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PostPosted: Mon 25 Jun 2018 2:05 pm 
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Our man in Brussels wrote:
Cúmhaí wrote:
Sorry I can't help at all. I have absolutely no knowledge (and frankly, insufficient interest) in this subject.

Funnily enough it was comments by yourself, and a few others here, that made me go searching for these songs.

There's consensus here that to learn "real" Irish, the ideal is to listen to first-language speakers from Gaeltacht families. And I think it was Bríd herself that lamented that the Irish of the current Gaeltacht speakers is less rich than the previous generation's. Which makes sense, given the situation.

So what options exist for learning to speak Irish by listening to the previous generation? (Not a rhetorical question, I'm interested in anyone's answer to this.) An advantage of songs is that, unlike TV programs or educational materials, it's normal to learn songs by heart, imitate the speaker, and listen to them over and over.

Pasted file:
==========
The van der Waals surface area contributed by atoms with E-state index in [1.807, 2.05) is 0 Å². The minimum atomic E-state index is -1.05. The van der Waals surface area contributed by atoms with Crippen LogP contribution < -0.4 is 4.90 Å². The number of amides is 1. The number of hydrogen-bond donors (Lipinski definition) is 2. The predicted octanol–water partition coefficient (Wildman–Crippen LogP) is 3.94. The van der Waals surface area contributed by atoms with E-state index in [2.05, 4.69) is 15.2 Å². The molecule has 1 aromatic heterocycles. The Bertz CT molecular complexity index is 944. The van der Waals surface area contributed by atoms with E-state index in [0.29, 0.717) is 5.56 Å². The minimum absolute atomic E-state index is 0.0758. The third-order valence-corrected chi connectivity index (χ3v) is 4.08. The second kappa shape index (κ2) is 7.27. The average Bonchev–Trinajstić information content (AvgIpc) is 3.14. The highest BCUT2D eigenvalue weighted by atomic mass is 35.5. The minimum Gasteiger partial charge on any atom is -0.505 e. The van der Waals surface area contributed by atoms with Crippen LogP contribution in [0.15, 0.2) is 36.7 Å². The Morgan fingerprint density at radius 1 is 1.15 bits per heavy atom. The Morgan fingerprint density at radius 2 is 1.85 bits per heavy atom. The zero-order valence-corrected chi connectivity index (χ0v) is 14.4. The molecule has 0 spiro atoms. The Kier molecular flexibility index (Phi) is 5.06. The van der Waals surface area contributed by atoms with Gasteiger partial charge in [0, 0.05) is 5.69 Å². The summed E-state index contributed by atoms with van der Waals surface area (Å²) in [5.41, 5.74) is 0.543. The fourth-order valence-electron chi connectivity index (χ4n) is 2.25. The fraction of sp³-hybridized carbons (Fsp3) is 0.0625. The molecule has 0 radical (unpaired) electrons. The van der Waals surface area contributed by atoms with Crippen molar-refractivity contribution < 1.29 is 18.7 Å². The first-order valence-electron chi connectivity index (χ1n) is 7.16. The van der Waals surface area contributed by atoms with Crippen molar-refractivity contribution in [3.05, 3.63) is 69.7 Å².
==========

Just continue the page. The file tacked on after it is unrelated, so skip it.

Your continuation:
Since 99% of people can't get sufficient regular interaction with Gaeltacht native speakers, I'm thinking now that any serious learner should consider learning old Gaeltacht songs.

This is how to develop a good pronunciation and a feel for the language (to know when something sounds right or wrong). Correcting these things later is pure struggle. So drilling into my head a hundred songs by a Gaeltacht speaker born a hundred years ago, should put me on the right path :-) That's my theory. Maybe in two year's time I'll be able to say if it worked.

For anyone wanting to listen to some Joe Heaney, here're some songs you might already know:

https://www.joeheaney.org/en/cailleach-an-airgid/
https://www.joeheaney.org/en/an-bhfaca- ... heamaisin/
https://www.joeheaney.org/en/bean-phaidin/
https://www.joeheaney.org/en/connla-2/
https://www.joeheaney.org/en/oro-se-do-bheatha-abhaile/
https://www.joeheaney.org/en/peigin-leitir-moir/

And his explanations of the songs often include interesting descriptions of Ireland's history, like this: